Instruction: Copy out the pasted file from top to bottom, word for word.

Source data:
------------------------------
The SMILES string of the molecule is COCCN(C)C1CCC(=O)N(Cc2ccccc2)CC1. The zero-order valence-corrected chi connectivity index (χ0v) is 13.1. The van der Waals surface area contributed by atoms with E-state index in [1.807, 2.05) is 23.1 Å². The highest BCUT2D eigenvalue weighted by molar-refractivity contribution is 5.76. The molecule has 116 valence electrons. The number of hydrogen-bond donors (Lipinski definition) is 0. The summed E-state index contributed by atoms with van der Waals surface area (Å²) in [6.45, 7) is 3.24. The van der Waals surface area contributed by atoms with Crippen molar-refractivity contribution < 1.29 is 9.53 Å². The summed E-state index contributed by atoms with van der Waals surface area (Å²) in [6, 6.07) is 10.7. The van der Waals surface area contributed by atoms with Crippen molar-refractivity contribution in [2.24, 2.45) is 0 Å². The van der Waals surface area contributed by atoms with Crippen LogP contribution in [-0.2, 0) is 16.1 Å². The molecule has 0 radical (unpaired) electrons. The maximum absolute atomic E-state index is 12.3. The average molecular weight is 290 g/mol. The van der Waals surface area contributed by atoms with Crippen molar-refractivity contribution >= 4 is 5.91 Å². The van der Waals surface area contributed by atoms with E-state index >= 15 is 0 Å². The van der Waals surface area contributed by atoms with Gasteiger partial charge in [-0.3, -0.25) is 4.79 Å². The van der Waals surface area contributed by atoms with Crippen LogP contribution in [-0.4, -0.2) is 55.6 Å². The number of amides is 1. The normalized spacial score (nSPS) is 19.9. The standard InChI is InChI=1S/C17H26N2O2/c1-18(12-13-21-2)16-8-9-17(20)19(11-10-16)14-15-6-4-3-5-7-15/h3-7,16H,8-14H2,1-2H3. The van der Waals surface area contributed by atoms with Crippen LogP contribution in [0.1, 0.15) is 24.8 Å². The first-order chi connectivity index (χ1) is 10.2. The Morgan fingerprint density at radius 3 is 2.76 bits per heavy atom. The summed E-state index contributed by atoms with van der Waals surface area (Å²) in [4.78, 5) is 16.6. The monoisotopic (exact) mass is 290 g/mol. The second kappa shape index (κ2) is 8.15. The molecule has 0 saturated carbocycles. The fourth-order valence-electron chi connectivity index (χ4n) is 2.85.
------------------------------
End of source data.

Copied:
The SMILES string of the molecule is COCCN(C)C1CCC(=O)N(Cc2ccccc2)CC1. The zero-order valence-corrected chi connectivity index (χ0v) is 13.1. The van der Waals surface area contributed by atoms with E-state index in [1.807, 2.05) is 23.1 Å². The highest BCUT2D eigenvalue weighted by molar-refractivity contribution is 5.76. The molecule has 116 valence electrons. The number of hydrogen-bond donors (Lipinski definition) is 0. The summed E-state index contributed by atoms with van der Waals surface area (Å²) in [6.45, 7) is 3.24. The van der Waals surface area contributed by atoms with Crippen molar-refractivity contribution < 1.29 is 9.53 Å². The summed E-state index contributed by atoms with van der Waals surface area (Å²) in [6, 6.07) is 10.7. The van der Waals surface area contributed by atoms with Crippen molar-refractivity contribution in [2.24, 2.45) is 0 Å². The van der Waals surface area contributed by atoms with Crippen LogP contribution in [-0.2, 0) is 16.1 Å². The molecule has 0 radical (unpaired) electrons. The maximum absolute atomic E-state index is 12.3. The average molecular weight is 290 g/mol. The van der Waals surface area contributed by atoms with Crippen molar-refractivity contribution >= 4 is 5.91 Å². The van der Waals surface area contributed by atoms with E-state index >= 15 is 0 Å². The van der Waals surface area contributed by atoms with Gasteiger partial charge in [-0.3, -0.25) is 4.79 Å². The van der Waals surface area contributed by atoms with Crippen LogP contribution in [-0.4, -0.2) is 55.6 Å². The number of amides is 1. The normalized spacial score (nSPS) is 19.9. The standard InChI is InChI=1S/C17H26N2O2/c1-18(12-13-21-2)16-8-9-17(20)19(11-10-16)14-15-6-4-3-5-7-15/h3-7,16H,8-14H2,1-2H3. The van der Waals surface area contributed by atoms with Crippen LogP contribution in [0.1, 0.15) is 24.8 Å². The first-order chi connectivity index (χ1) is 10.2. The Morgan fingerprint density at radius 3 is 2.76 bits per heavy atom. The summed E-state index contributed by atoms with van der Waals surface area (Å²) in [4.78, 5) is 16.6. The monoisotopic (exact) mass is 290 g/mol. The second kappa shape index (κ2) is 8.15. The molecule has 0 saturated carbocycles. The fourth-order valence-electron chi connectivity index (χ4n) is 2.85.